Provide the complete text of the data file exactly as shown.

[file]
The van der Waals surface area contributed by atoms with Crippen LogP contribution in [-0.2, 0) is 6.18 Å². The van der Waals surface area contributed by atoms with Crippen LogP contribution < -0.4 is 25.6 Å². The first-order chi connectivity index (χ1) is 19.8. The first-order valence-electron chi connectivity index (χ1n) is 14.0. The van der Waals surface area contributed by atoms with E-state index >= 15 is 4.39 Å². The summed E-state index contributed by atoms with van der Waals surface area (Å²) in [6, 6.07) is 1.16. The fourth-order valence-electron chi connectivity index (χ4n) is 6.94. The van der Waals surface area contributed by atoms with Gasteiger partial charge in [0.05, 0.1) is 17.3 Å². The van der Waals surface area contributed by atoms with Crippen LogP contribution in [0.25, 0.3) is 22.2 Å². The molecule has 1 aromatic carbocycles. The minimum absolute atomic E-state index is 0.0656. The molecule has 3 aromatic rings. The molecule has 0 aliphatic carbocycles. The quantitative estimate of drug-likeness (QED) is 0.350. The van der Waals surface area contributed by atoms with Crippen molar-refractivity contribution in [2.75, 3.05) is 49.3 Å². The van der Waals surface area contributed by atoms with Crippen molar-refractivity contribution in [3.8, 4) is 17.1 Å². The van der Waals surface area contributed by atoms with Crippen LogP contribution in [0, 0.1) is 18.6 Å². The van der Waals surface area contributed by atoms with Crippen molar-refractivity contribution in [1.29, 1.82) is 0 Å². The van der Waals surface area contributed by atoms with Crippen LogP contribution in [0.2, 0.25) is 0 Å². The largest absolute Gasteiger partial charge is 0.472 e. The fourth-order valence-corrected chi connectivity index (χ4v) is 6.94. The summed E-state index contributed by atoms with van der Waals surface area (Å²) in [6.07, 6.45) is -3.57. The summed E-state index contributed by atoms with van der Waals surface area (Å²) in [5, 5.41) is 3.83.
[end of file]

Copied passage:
The van der Waals surface area contributed by atoms with Crippen LogP contribution in [-0.2, 0) is 6.18 Å². The van der Waals surface area contributed by atoms with Crippen LogP contribution < -0.4 is 25.6 Å². The first-order chi connectivity index (χ1) is 19.8. The first-order valence-electron chi connectivity index (χ1n) is 14.0. The van der Waals surface area contributed by atoms with E-state index >= 15 is 4.39 Å². The summed E-state index contributed by atoms with van der Waals surface area (Å²) in [6, 6.07) is 1.16. The fourth-order valence-electron chi connectivity index (χ4n) is 6.94. The van der Waals surface area contributed by atoms with Gasteiger partial charge in [0.05, 0.1) is 17.3 Å². The van der Waals surface area contributed by atoms with Crippen LogP contribution in [0.25, 0.3) is 22.2 Å². The molecule has 1 aromatic carbocycles. The minimum absolute atomic E-state index is 0.0656. The molecule has 3 aromatic rings. The molecule has 0 aliphatic carbocycles. The quantitative estimate of drug-likeness (QED) is 0.350. The van der Waals surface area contributed by atoms with Crippen molar-refractivity contribution in [2.75, 3.05) is 49.3 Å². The van der Waals surface area contributed by atoms with Crippen molar-refractivity contribution in [3.8, 4) is 17.1 Å². The van der Waals surface area contributed by atoms with Crippen LogP contribution in [0, 0.1) is 18.6 Å². The van der Waals surface area contributed by atoms with Crippen molar-refractivity contribution in [1.29, 1.82) is 0 Å². The van der Waals surface area contributed by atoms with Crippen LogP contribution in [0.2, 0.25) is 0 Å². The largest absolute Gasteiger partial charge is 0.472 e. The fourth-order valence-corrected chi connectivity index (χ4v) is 6.94. The summed E-state index contributed by atoms with van der Waals surface area (Å²) in [6.07, 6.45) is -3.57. The summed E-state index contributed by atoms with van der Waals surface area (Å²) in [5, 5.41) is 3.83.